Results for tag: DMing
Posted by: The_Jester on Nov 10, 2009 at 11:43:05 AM
Listening to the most recent WotC Podcast, I was deeply struck by one of the comments. The speaker (it might have been Mike Mearls, but I’m unsure) mentioned how he had trouble with the wardens and had to be poked multiple times before delving into their fluff.
This resonated with me like a bell struck with a tuning fork. I’ve had a bee-itch of a time describing and fluffing wardens (and, to a lesser extent, invokers) to fit with both my homegame and a previously published campaign setting I wrote an update guide for (which shall remain un-linked and nameless because it includes numerous violations of the GSL, not the least of which being its mere digital existence).
Wardens seem to exist for the sole purpose of being the Primal Defender. The PHBs contain a criminally short amount...
Posted by: The_Jester on Nov 9, 2009 at 04:18:24 PM
There was the fun worst-case scenario in the 2nd Edition Dungeon Master’ Guide about tracking time, with a campaign that was always set in an ambiguous “late summer” and always had been. The implication was that it was good to track dates or times to at least have a rough guide to the time of year.
On one side of the coin there the sense of verisimilitude that comes with a calendar and method of tracking the days. Time progresses at a steady pace and the PCs have to deal with both the hottest days of summer and the coldest days of winter. On the flip side it’s faster to just ignore the passage of time, which might be irrelevant in a dungeon or world where people can magically shield themselves from storms with a minor ritual.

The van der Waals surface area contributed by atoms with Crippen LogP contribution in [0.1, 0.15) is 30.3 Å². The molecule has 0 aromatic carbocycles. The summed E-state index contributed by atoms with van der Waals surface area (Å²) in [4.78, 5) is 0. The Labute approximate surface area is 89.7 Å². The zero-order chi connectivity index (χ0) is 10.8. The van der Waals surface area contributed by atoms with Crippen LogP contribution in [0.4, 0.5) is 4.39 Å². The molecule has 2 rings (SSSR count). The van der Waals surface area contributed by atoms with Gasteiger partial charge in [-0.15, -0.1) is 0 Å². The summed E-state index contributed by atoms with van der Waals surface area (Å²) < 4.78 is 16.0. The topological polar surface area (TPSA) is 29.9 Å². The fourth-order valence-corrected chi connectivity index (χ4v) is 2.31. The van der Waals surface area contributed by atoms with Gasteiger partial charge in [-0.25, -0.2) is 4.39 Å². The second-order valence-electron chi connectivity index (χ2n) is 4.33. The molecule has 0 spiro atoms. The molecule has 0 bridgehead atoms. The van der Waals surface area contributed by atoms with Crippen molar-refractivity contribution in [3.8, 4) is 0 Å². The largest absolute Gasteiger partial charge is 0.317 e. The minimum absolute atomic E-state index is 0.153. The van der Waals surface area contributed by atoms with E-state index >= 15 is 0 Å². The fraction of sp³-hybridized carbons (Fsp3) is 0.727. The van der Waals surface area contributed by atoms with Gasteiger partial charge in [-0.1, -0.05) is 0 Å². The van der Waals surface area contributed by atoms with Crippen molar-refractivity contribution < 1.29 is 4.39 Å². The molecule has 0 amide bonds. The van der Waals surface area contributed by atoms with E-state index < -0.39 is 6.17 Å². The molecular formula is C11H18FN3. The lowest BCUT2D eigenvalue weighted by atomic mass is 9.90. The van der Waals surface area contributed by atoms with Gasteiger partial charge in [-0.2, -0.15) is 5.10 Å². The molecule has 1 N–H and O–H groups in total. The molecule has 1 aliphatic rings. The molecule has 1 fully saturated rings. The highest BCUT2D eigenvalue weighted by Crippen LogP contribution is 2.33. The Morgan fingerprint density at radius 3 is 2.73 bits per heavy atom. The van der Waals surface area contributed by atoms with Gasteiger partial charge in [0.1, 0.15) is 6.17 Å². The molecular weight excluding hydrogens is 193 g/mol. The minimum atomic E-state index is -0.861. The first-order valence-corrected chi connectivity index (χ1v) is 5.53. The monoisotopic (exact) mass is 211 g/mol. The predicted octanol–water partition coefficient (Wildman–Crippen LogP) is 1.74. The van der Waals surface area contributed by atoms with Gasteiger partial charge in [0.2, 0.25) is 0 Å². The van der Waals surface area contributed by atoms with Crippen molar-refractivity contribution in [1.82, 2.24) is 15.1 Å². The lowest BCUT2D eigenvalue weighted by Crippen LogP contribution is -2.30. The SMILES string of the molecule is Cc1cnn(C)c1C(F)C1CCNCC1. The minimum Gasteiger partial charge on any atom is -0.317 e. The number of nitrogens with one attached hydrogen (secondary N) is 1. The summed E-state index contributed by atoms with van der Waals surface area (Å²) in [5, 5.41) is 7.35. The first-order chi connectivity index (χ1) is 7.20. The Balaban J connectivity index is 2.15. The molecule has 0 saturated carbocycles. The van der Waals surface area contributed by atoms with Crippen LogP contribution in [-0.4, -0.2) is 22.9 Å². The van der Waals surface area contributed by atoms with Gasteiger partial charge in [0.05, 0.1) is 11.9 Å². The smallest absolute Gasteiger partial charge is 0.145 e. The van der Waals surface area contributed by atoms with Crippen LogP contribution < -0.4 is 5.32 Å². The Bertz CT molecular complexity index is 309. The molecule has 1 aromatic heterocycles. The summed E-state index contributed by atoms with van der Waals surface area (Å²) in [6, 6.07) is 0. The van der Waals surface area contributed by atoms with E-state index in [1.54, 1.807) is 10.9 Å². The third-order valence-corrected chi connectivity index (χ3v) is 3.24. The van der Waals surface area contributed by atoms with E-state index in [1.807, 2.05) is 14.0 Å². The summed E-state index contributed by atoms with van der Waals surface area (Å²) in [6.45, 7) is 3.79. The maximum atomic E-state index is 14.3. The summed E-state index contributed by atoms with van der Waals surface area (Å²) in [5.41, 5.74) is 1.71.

Tracking the passage of days is the most extreme...
Posted by: The_Jester on Nov 6, 2009 at 03:04:43 PM
A response to my last blog post on Drinkin’ & Dragons, and inspired by feedback by the seemingly very nice Steve “WotC_Huscarl” Winter. I decided to think-up some actual drink rules for 4e, challenging myself to make it work with the poison rules. They’ll probably look terrible with the formatting of the WotC blogs (funny how they’re not well set-up for posting game rules) but I’ll post ‘em anyway.
The hard bit is keeping the players involved. As I discussed in an earlier blog there’s no real avoidance mechanic in 4e, so the DM makes all the rolls when attacking the PCs. There’s no real way of having the players defend, so a drinking binge becomes the DM rolling away while the players go nip-out for an actual drink. The best use might be in a drinking contest where...
Posted by: The_Jester on Nov 5, 2009 at 10:01:05 AM
A companion article to yesterday’s musings on heists adventures here’s some thoughts on creative uses of healing surges and action points.
Disclaimer: the crux of this is not my idea. Credit where credit is due, and that’s 60% the crew of the podcast Radio Free Hommlet and 40% scattered people on the message boards. I considered alternatives for both before, but they voiced it first.
Basically, the house rule goes like this: in addition to the action you spend a healing surge or action point to perform an interesting and noteworthy deed. If you want to something above-and-beyond that isn’t covered in the base rules (generally when the DM flips to page 42) it might have a cost attached. If it’s dramatic and exciting yet not potentially game-breaking then it might require...
Posted by: The_Jester on Nov 4, 2009 at 11:19:49 AM
Heist and grant theft movies can be a lot of fun. And some, like Ocean’s Eleven, are ensemble films with a group of important characters.
On paper it works great! Instead of kicking-in the door of the evil lich’s subterranean vault and fighting through room after room of monsters and minions the PCs have to break quietly into the basement of his massive tower and scale through a servant passage to the sealed room where its evil artefact is kept.
The problem is that the point of heist movies is to avoid combat. They break-down if Danny Ocean and his gang get caught in the act and have to throw punches. While I’m not so edition-biased as to claim no-combat games are impossible in 4e, the system doesn’t necessarily like them.
The players have funky abilities that can only be used...